New law, parents/kids sitting together

Discussion in 'Disney for Families' started by 2009CAN, Sep 20, 2016.

  1. 2009CAN

    2009CAN Mouseketeer

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    The Families Flying Together Act was passed in July I believe and now airlines must sit children 13 and younger adjacent to parents.
    When we have flown Delta or Spirit in the past, we always have to pay extra money to sit together. So, now that this act has passed, how will it work? Do I need to pay for MY seat and hope the airline doesn't sell the seats next to me?
    Has anyone had experience in this yet?
     
  2. wilkeliza

    wilkeliza DIS Veteran

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    When does the act go into affect? Just because it was passed in July doesn't mean it took affect in July.

    Also if the only seats left when you buy are the more expensive seats then this doesn't apply and you would have to buy 2 of the more expensive seats. It is also possible that if there are no seats next to each other on the flight and your children are 13 or under then you will not see that flight as an available option to you. You still have to buy a ticket for everyone. If seats are chosen by the airline and not you (as in the case with Delta) then you will be put together but won't know were and it may be in an undesired location.
     
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  4. 2009CAN

    2009CAN Mouseketeer

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    I have tickets already for all of us already. I thought it took effect already but will have to look. I just want to make sure the three kids are by me or my husband. The only way I've been able to ensure this in the past was to pay MORE to reserve seats. I want some sort of reassurance that if I do not spend the extra money that my kids will still be sitting by us. I guess I will have to call the airlines.
     
  5. 2009CAN

    2009CAN Mouseketeer

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    Ack! It doesn't go into effect until January. Guess I have to shell out $230 more for our seats :(
     
  6. AussieDisneyMum

    AussieDisneyMum Mouseketeer

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    This was a real shock to us as Aussies the first time we went to the USA on a self-funded Make-A-Wish trip. We did not know that this was not automatically so as it had always been everywhere else we flew in the world, though whether by luck or policy I don't know. It was hugely problematic as the cancer patient was 6 and his machine was hooked into his body via a gastrostomy button and this needed constant monitoring - and he was seated away from family members on some US flights. We would gladly have paid to be seated together had we known.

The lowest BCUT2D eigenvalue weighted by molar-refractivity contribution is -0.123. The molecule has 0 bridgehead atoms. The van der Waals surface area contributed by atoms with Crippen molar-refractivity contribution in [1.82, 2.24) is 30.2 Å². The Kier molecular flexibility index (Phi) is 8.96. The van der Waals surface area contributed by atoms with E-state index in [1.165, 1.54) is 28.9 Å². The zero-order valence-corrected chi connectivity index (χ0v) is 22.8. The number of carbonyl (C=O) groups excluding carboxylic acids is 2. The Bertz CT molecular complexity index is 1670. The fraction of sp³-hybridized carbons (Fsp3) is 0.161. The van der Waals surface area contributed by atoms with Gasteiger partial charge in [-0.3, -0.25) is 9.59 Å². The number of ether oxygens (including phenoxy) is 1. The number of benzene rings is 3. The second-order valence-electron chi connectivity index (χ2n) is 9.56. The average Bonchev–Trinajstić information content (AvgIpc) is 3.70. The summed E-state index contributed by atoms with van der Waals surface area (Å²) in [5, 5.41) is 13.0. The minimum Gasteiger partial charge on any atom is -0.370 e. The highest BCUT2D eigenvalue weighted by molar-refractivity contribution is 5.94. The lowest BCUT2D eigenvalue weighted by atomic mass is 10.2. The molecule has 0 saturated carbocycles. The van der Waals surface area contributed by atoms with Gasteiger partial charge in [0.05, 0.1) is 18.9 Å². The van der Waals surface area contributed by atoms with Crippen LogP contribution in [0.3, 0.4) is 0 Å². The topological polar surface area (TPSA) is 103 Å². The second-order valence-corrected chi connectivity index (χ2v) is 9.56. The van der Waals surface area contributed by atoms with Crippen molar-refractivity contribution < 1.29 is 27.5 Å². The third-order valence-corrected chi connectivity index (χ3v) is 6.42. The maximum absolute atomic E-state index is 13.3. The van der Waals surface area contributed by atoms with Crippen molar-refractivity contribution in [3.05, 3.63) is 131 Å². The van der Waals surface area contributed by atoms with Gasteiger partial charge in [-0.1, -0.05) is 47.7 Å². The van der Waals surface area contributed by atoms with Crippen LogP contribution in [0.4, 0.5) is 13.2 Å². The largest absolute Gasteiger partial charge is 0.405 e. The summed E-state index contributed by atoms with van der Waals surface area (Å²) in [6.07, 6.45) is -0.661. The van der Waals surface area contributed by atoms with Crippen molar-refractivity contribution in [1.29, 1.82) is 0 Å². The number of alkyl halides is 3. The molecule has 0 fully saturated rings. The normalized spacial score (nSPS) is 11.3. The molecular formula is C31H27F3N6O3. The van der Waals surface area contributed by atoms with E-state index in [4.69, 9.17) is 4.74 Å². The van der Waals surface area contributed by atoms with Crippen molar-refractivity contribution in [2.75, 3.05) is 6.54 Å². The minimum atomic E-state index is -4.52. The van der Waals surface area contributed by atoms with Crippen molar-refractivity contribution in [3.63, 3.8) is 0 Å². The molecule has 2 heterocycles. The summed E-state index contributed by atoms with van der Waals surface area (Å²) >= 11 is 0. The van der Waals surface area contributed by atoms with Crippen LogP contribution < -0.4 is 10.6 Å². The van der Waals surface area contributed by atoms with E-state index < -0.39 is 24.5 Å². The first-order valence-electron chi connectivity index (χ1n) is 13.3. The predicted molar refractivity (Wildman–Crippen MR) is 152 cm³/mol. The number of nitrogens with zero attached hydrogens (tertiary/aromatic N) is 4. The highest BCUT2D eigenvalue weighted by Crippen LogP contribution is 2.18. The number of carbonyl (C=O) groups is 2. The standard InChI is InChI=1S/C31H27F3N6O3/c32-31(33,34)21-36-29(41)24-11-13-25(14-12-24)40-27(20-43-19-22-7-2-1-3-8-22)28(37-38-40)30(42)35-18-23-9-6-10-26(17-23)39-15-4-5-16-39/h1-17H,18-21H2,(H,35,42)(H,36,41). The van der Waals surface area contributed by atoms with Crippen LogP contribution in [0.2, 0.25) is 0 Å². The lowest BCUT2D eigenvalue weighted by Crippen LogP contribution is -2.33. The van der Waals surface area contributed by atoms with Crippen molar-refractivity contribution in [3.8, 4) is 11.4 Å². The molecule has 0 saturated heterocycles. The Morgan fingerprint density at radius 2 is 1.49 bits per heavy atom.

The good news is, against all odds and predictions, he pulled through. pixiedust:

    I am glad this is become policy. The horror stories of children assaulted in-flight are harrowing.:guilty:
     
  7. maxiesmom

    maxiesmom The Mean Squinty Eye Works

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    From what I can find it really doesn't do much of anything. You still need to purchase seat assignments if the airline you fly charges for them. You can't for example, book Delta's Basic Economy fare (which doesn't assign seats) and expect them to move people around for you. What it is supposed to help do is not separate your family once you have your seats.

    All that is required by the legislation is for the D.O.T to study the problem and see if they need to put regulations in place.
     
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  8. SkiTeton

    SkiTeton Earning My Ears

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    What kind of ticket are you buying from Delta where they choose your seat? My family has flown Delta for years and we haven't had to pay extra to sit together. This law is a great idea but silly that they would need it in the first place.
     
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  9. Aliceacc

    Aliceacc DIS Veteran

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    I would hope that the onus is on the parents, not the airlines.

    To quote a poster I've sometimes hung in my classroom: "Lack of planning on your part does not constitute an emergency on my part."
     
  10. AussieDisneyMum

    AussieDisneyMum Mouseketeer

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    To clarify, would someone please tell me if there is a disclaimer on the relevant fares/airlines in the USA that passengers sharing a booking may not be seated together? In our situation, we were not warned, but an agent made the booking, so I have no idea if such a disclaimer was made.

    It might help me in future trips to the USA with my own children.
     
  11. maxiesmom

    maxiesmom The Mean Squinty Eye Works

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    If you book on line it will tell you if seats are for purchase, and what will happen if you don't purchase them. Not all airlines are the same.
     
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  12. maxiesmom

    maxiesmom The Mean Squinty Eye Works

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    The act doesn't get you out of paying for seats if the airline charges for them. It states that if you have a child under the age of 13 the airline must notify you if adjoining seats are available at no cost. And if there are not, they have to tell you what their policy is for accommodating adjoining seat requests at check in. It isn't a get out of paying for seat assignments if the airline requires them act.
     
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  13. Gracie09

    Gracie09 DIS Veteran